Mexican scientists develop eco-friendly cement
Scientists are developing a new type of cement that will reduce carbon-dioxide emission by upto 80%.
Mexico City: Scientists in Mexico are developing a new type of cement that will reduce carbon-dioxide emission by up to 80 percent while the amount of energy consumed in the production process will be lowered by as much as 50 percent.
Scientists at the Research and Advanced Studies Centre - or Cinvestav - have been developing several types of cement alternatives for the past 13 years, including one with greater resistance and durability and with less environmental and economic impact, a statement said.
"Cement is the second most consumed product in the world after water due to population growth that in many cities requires the development of infrastructure, buildings and homes," it said.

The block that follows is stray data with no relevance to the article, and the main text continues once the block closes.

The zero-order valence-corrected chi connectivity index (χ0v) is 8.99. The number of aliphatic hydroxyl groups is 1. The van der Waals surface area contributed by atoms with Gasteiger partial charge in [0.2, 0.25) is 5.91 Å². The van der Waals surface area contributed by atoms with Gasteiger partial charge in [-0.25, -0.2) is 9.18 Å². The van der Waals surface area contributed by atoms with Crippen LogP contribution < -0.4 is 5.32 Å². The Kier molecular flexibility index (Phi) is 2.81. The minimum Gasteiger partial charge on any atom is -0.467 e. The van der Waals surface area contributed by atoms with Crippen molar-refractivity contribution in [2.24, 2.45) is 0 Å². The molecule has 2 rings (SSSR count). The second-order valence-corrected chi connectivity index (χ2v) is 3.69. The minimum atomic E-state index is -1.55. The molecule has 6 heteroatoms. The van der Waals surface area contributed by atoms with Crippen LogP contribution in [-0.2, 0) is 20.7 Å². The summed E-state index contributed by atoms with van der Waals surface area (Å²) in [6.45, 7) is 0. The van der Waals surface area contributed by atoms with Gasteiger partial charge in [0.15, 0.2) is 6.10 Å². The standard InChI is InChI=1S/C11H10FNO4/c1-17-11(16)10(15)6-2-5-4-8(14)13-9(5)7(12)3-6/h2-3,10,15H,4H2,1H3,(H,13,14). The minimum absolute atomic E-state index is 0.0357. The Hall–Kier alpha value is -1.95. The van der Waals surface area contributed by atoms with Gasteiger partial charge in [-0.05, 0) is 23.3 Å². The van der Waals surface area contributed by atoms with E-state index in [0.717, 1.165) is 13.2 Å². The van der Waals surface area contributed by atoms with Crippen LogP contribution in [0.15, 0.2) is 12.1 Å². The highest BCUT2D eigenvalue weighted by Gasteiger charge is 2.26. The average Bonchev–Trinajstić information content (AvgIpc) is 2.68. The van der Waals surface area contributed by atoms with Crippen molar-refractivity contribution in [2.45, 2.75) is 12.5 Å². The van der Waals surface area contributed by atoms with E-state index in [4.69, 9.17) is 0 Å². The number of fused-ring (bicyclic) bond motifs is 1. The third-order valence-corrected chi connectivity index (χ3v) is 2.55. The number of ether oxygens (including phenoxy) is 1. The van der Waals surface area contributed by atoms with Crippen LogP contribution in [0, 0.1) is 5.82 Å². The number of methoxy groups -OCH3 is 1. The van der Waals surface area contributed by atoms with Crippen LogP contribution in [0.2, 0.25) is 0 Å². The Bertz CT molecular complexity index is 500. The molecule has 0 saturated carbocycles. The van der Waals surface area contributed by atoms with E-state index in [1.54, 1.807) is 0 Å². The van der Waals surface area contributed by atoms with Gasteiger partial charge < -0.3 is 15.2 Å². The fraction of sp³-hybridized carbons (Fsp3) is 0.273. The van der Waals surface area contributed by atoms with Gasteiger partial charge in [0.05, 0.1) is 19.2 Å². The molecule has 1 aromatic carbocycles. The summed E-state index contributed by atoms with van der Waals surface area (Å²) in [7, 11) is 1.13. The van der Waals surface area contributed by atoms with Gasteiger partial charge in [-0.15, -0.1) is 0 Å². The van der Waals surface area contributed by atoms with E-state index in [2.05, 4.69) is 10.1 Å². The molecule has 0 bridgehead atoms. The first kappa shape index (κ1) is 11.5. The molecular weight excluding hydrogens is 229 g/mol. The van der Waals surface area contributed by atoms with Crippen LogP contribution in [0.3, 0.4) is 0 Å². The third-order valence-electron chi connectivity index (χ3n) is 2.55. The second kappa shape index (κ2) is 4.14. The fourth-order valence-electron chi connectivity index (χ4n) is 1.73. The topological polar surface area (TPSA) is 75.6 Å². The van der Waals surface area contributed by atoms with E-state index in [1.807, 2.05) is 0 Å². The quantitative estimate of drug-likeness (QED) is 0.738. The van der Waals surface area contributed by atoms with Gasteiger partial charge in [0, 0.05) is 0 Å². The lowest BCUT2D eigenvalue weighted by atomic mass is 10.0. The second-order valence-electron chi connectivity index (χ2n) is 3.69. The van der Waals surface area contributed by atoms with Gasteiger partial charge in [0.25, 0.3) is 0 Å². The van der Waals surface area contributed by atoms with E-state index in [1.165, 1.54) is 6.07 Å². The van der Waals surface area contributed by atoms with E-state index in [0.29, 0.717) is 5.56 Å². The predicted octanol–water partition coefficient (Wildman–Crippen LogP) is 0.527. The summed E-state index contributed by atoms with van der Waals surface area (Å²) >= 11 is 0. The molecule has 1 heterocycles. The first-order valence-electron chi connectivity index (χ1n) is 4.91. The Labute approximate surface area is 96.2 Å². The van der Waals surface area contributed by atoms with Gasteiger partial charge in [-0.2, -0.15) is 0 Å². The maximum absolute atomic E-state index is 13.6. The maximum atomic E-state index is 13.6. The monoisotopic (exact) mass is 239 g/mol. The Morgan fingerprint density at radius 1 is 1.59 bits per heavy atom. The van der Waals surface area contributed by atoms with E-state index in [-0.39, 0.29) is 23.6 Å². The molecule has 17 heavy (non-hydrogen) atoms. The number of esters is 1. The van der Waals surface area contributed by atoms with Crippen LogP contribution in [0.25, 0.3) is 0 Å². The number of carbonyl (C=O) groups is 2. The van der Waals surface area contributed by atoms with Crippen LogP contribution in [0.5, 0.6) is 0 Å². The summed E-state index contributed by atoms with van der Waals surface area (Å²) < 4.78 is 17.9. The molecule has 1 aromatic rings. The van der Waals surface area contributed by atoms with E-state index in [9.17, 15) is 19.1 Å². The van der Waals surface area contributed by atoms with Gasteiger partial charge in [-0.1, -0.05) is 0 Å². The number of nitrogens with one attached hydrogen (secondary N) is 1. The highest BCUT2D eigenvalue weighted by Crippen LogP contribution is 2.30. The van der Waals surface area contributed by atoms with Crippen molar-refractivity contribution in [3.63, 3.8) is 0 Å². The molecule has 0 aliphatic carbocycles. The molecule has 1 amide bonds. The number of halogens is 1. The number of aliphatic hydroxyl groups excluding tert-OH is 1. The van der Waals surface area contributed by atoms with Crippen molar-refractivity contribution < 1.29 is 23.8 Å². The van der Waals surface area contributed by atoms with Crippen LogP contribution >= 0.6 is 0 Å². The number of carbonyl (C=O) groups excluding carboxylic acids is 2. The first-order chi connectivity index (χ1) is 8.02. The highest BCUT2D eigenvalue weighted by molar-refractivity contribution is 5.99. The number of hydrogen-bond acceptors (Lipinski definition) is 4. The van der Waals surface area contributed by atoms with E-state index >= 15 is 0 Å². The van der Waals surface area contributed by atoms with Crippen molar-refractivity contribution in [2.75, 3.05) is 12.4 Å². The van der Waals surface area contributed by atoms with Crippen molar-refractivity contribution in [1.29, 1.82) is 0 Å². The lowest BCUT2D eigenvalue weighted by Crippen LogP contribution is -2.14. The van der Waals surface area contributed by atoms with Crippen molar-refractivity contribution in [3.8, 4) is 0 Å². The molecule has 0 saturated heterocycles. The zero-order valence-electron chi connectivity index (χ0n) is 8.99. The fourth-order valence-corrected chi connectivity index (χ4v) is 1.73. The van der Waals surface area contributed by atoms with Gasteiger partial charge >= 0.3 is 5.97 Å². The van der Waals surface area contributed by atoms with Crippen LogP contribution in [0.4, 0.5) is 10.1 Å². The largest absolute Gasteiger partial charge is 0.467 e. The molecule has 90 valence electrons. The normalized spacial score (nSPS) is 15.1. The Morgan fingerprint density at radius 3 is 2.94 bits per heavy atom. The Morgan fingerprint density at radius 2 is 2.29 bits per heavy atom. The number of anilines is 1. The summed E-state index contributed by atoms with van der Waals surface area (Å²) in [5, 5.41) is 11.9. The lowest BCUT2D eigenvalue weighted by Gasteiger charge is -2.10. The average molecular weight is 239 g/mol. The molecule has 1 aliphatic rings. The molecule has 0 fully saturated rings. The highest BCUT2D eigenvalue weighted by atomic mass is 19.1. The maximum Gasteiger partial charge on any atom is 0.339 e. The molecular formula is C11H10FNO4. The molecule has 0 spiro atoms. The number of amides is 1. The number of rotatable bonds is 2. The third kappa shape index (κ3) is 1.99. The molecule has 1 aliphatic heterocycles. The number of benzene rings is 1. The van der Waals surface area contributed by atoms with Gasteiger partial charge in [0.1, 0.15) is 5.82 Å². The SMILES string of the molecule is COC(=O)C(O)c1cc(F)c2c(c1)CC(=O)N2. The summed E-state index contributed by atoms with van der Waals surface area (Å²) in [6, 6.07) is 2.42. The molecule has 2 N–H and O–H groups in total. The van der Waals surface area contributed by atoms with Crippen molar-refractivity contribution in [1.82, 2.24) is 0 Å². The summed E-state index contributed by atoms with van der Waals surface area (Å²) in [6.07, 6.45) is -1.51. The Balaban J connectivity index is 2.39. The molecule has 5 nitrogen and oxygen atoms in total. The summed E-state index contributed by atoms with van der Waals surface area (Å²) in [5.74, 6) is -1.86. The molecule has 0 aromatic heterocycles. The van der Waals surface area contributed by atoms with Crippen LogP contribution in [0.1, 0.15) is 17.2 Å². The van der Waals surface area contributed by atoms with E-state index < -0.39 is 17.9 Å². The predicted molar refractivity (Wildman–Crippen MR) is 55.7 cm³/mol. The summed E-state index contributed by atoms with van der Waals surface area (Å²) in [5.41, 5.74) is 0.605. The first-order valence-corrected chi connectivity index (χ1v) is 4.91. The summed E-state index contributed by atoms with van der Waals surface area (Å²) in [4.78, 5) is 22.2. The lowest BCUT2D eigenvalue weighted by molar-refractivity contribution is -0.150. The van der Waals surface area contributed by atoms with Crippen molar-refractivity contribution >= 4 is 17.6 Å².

The intensive use of cement was detrimental to the environment, which is being bombarded with large quantities of carbon dioxide produced in making the construction material, the statement said.
Project head Jose Ivan Escalante Garcia said the idea was to develop a replacement for Portland cement, which is most widely used by the global construction industry.
"For every kilogram of this type of cement that is produced, exactly the same amount of carbon dioxide is released," he said.
Around 2.5 billion tonnes of cement is manufactured worldwide each year and that production accounts for more than eight percent of the planet`s human-caused, greenhouse-gas emission.
He said that in the traditional cement-making process, large amounts of carbon dioxide is emitted due to the use of coal or coke to heat limestone, clay and shale at temperatures as high as 1,450 degrees Celsius to obtain a compound called clinker, which is mixed with gypsum and milled into powder to produce cement.
By contrast, geopolymer-based cement is processed at temperatures of just 750 degrees Celsius.
Escalante`s team plans to start field tests soon and obtain even better results than they have from laboratory research.